Quackery

Quackery

A Brief History of the Worst Ways to Cure Everything

Book - 2017
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"What won't we try in our quest for perfect health, beauty, and the fountain of youth? Well, just imagine a time when doctors prescribed morphine for crying infants. When liquefied gold was touted as immortality in a glass. And when strychnine--yes, that strychnine, the one used in rat poison--was dosed like Viagra. Looking back with fascination, horror, and not a little dash of dark, knowing humor, Quackery recounts the lively, at times unbelievable, history of medical misfires and malpractices. Ranging from the merely weird to the outright dangerous, here are dozens of outlandish, morbidly hilarious "treatments"--conceived by doctors and scientists, by spiritualists and snake oil salesmen (yes, they literally tried to sell snake oil)--that were predicated on a range of cluelessness, trial and error, and straight-up scams. With vintage illustrations, photographs, and advertisements throughout, Quackery seamlessly combines macabre humor with science and storytelling to reveal an important and disturbing side of the ever-evolving field of medicine"-- Provided by publisher.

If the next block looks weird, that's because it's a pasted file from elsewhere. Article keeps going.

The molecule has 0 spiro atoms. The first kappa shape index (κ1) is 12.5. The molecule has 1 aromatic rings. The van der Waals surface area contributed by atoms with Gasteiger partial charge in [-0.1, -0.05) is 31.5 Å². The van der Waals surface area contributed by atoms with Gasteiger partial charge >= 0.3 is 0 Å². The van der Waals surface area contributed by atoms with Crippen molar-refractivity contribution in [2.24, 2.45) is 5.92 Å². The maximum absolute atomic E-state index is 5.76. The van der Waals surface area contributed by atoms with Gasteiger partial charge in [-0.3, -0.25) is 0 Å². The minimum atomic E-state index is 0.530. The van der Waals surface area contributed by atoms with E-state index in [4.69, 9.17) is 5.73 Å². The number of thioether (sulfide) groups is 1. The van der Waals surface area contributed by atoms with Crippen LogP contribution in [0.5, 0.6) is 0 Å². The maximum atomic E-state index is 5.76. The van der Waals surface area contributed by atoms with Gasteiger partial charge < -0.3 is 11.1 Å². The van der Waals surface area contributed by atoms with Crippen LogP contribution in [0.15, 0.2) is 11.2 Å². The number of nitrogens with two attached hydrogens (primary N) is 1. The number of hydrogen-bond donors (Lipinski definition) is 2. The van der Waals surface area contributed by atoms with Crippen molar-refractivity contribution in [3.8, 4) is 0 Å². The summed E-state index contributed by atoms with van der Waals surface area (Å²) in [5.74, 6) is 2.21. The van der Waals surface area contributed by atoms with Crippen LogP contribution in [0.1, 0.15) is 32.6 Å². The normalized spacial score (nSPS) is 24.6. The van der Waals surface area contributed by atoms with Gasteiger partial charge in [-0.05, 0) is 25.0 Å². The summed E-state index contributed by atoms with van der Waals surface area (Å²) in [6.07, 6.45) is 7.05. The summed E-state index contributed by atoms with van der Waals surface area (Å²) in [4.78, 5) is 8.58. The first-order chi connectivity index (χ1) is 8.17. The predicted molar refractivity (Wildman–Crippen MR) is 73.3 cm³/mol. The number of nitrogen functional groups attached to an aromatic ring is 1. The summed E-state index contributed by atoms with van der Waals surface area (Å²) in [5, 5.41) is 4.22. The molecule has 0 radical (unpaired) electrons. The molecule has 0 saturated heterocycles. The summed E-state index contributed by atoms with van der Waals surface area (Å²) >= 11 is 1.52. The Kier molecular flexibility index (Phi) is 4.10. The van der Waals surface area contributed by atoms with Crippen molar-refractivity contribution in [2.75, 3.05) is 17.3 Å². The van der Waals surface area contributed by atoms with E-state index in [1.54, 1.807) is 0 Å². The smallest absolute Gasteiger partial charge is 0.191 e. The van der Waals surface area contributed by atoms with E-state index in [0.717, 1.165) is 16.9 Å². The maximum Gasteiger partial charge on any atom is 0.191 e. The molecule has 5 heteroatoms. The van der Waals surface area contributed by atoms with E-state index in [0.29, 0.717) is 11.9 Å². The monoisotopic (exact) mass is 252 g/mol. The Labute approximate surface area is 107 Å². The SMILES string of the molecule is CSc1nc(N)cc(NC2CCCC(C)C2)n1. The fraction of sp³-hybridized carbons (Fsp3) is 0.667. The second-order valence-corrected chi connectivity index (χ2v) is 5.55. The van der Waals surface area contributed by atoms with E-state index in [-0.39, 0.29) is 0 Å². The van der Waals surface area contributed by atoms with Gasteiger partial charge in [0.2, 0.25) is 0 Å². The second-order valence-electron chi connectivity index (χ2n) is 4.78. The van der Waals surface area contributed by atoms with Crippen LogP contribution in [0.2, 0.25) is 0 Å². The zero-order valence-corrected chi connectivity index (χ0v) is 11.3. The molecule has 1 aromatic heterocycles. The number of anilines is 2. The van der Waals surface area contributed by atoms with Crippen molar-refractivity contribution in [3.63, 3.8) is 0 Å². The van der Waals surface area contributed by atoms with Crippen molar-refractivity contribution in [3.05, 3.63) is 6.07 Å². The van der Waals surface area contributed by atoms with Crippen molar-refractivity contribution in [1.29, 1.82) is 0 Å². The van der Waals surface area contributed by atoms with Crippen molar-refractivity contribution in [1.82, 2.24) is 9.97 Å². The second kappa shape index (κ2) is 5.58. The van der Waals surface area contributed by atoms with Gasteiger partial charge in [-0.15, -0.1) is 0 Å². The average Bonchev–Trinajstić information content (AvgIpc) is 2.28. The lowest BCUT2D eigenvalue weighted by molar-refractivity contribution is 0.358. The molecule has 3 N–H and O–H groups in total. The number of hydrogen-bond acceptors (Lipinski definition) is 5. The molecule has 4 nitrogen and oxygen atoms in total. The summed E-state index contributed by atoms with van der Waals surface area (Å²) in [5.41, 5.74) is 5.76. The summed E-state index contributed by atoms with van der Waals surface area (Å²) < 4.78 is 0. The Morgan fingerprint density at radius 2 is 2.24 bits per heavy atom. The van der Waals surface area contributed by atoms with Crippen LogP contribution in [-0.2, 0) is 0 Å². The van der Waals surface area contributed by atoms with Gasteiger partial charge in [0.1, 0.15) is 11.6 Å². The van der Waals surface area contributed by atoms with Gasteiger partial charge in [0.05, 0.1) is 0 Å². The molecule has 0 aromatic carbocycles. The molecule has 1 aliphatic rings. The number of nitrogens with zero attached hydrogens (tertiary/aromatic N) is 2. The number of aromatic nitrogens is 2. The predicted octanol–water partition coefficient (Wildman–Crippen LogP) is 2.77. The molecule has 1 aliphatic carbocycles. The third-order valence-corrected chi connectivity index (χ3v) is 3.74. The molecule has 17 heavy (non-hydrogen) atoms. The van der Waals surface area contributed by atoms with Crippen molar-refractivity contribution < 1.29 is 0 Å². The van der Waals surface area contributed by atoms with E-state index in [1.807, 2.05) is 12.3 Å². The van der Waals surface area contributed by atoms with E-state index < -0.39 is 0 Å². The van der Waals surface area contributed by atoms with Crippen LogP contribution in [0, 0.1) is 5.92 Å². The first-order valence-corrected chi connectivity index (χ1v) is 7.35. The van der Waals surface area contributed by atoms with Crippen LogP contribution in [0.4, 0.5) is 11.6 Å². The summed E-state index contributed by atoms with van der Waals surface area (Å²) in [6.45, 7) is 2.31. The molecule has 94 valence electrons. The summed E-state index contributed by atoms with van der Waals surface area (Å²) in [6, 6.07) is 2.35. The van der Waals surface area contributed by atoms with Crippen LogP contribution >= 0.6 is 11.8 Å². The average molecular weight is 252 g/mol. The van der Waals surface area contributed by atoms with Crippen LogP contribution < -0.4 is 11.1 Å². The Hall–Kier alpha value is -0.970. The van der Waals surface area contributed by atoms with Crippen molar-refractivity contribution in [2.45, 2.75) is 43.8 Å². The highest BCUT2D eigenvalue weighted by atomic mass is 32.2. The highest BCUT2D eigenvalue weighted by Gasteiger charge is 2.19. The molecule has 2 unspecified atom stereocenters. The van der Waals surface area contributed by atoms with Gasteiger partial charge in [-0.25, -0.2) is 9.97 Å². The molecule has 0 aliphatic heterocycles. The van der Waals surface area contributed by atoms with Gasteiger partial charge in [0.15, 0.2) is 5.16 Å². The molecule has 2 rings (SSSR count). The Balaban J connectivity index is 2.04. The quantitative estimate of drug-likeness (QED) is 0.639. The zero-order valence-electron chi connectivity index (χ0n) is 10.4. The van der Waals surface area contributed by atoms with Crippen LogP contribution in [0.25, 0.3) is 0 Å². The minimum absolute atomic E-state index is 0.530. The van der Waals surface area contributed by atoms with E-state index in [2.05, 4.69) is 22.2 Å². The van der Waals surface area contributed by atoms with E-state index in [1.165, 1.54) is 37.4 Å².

Publisher: New York :, Workman Publishing,, [2017]
ISBN: 9780761189817
0761189815
Call Number: 615.856 K1318q
Characteristics: viii, 344 pages : illustrations (some color) ; 21 cm
Additional Contributors: Pedersen, Nate - Author

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Looking back with fascination, horror, and not a little dash of dark, knowing humor, Quackery recounts the lively, at times unbelievable, history of medical misfires and malpractices.


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e
emblight
Feb 07, 2018

An informative, humorous and very well presented book. Some details may make you cringe and we should be thankful that the medical world has moved on since many of these "cures"! Recommended read.

o
OPL_KrisC
Feb 03, 2018

Lydia Kang is a local Omaha author who I have come to love through her teen books. This is her first nonfiction title about medical mistakes and the worst way people have tried to treat different medical conditions. It was pretty informative with a bit of sarcasm and humor thrown in.

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